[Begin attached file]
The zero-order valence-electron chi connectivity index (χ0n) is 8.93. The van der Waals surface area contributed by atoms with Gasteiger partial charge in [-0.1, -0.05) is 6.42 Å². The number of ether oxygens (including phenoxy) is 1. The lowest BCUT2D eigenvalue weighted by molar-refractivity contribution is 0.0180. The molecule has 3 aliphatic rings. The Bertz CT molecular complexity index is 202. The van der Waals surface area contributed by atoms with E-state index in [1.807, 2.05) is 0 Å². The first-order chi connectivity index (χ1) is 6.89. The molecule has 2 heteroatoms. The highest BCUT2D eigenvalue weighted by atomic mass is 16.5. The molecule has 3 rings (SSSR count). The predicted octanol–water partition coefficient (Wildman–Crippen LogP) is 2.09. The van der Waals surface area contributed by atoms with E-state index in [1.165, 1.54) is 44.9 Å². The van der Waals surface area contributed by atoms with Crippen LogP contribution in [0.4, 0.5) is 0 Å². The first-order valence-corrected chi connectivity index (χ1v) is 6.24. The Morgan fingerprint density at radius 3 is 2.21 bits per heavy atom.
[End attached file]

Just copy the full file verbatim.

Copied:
The zero-order valence-electron chi connectivity index (χ0n) is 8.93. The van der Waals surface area contributed by atoms with Gasteiger partial charge in [-0.1, -0.05) is 6.42 Å². The number of ether oxygens (including phenoxy) is 1. The lowest BCUT2D eigenvalue weighted by molar-refractivity contribution is 0.0180. The molecule has 3 aliphatic rings. The Bertz CT molecular complexity index is 202. The van der Waals surface area contributed by atoms with E-state index in [1.807, 2.05) is 0 Å². The first-order chi connectivity index (χ1) is 6.89. The molecule has 2 heteroatoms. The highest BCUT2D eigenvalue weighted by atomic mass is 16.5. The molecule has 3 rings (SSSR count). The predicted octanol–water partition coefficient (Wildman–Crippen LogP) is 2.09. The van der Waals surface area contributed by atoms with E-state index in [1.165, 1.54) is 44.9 Å². The van der Waals surface area contributed by atoms with Crippen LogP contribution in [0.4, 0.5) is 0 Å². The first-order valence-corrected chi connectivity index (χ1v) is 6.24. The Morgan fingerprint density at radius 3 is 2.21 bits per heavy atom.